- Hunter, Janet, and Kota Ogasawara. "Price shocks in regional markets: Japan's Great Kantō Earthquake of 1923." Economic History Review 72.4 (2019): 1335–1362.
- Lee, Eun-gyong (January 2015). "The Great Kantō Earthquake and "life-rationalization" by modern Japanese women". Asian Journal of Women's Studies. 21 (1): 2–18. doi:10.1080/12259276.2015.1029230. S2CID 143301950.
- Nyst, M.; Nishimura, T.; Pollitz, F. F.; Thatcher, W. (November 2006). "The 1923 Kantō earthquake reevaluated using a newly augmented geodetic data set". Journal of Geophysical Research. 111 (B11306): n/a. Bibcode:2006JGRB..11111306N. doi:10.1029/2005JB003628. Pdf.
- Scawthorn, Charles; Eidinger, John M.; Schiff, Anshel J. (2006). Fire following earthquake. Reston, Virginia: American Society of Civil Engineers. ISBN 9780784407394.
- Schencking, J. Charles (Summer 2008). "The Great Kantō Earthquake and the culture of catastrophe and reconstruction in 1920s Japan". Journal of Japanese Studies. 34 (2): 295–331. doi:10.1353/jjs.0.0021. S2CID 146673960.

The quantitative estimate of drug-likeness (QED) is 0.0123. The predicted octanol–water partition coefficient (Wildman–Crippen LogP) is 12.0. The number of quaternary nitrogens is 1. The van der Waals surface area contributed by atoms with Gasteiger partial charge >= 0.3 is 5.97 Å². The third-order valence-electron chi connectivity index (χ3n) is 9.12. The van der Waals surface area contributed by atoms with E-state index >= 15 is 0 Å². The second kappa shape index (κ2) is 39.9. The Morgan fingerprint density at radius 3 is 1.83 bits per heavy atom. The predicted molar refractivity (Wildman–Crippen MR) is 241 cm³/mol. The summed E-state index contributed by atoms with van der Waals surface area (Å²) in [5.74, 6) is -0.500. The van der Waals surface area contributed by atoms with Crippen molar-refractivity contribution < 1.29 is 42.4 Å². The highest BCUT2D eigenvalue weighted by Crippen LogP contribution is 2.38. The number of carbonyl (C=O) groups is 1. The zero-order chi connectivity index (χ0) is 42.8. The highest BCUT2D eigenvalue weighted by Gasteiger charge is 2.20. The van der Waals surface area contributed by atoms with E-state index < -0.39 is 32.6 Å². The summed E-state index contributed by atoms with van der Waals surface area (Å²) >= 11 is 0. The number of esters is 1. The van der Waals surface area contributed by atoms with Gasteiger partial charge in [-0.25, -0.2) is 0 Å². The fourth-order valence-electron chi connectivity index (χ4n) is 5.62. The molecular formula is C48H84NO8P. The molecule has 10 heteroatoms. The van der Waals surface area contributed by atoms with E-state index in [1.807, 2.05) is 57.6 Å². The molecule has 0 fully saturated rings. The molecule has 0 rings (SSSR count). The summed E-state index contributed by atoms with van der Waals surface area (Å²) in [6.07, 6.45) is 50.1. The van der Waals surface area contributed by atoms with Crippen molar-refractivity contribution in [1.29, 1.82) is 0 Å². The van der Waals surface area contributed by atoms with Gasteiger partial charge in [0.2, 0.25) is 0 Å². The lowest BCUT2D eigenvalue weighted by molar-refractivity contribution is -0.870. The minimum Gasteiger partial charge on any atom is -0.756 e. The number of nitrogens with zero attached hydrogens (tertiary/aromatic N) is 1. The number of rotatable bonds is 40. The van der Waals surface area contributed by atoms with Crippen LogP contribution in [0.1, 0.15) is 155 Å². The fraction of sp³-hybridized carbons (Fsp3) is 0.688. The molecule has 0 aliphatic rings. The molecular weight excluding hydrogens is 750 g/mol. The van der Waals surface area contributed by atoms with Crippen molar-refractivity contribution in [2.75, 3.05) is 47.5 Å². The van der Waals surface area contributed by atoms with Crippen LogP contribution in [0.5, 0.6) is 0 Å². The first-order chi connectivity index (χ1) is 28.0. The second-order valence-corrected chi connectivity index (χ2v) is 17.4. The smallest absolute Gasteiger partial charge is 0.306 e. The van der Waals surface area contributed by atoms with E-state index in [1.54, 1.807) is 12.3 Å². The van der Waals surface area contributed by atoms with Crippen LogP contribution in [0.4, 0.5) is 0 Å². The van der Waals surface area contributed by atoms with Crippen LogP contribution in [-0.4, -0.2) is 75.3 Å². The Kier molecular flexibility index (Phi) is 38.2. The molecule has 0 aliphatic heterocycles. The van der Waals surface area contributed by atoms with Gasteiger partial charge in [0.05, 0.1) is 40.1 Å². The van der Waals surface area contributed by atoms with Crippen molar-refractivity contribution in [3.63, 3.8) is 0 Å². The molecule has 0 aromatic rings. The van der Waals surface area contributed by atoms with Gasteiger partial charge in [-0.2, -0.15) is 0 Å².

- Weisenfeld, Gennifer. Imaging Disaster: Tokyo and the visual culture of Japan's Great Earthquake of 1923 (Univ of California Press, 2012).
|Wikimedia Commons has media related to 1923 Great Kantō earthquake.|
- The Great Kantō earthquake of 1923 – Great Kanto Earthquake.com
- Great Kanto Earthquake 1923 – Photographs by August Kengelbacher
- Japan Earthquake 1923 – Pathé News
- The Great Kanto Earthquake of 1923 – Brown University Library Center for Digital Scholarship
- The Great Kanto Earthquake Massacre Archived 2011-03-17 at the Wayback Machine – OhmyNews
- The International Seismological Centre has a bibliography and/or authoritative data for this event.
- 1923 Great Kanto Earthquake – Fire Tornado – Video | Check123 – Video encyclopedia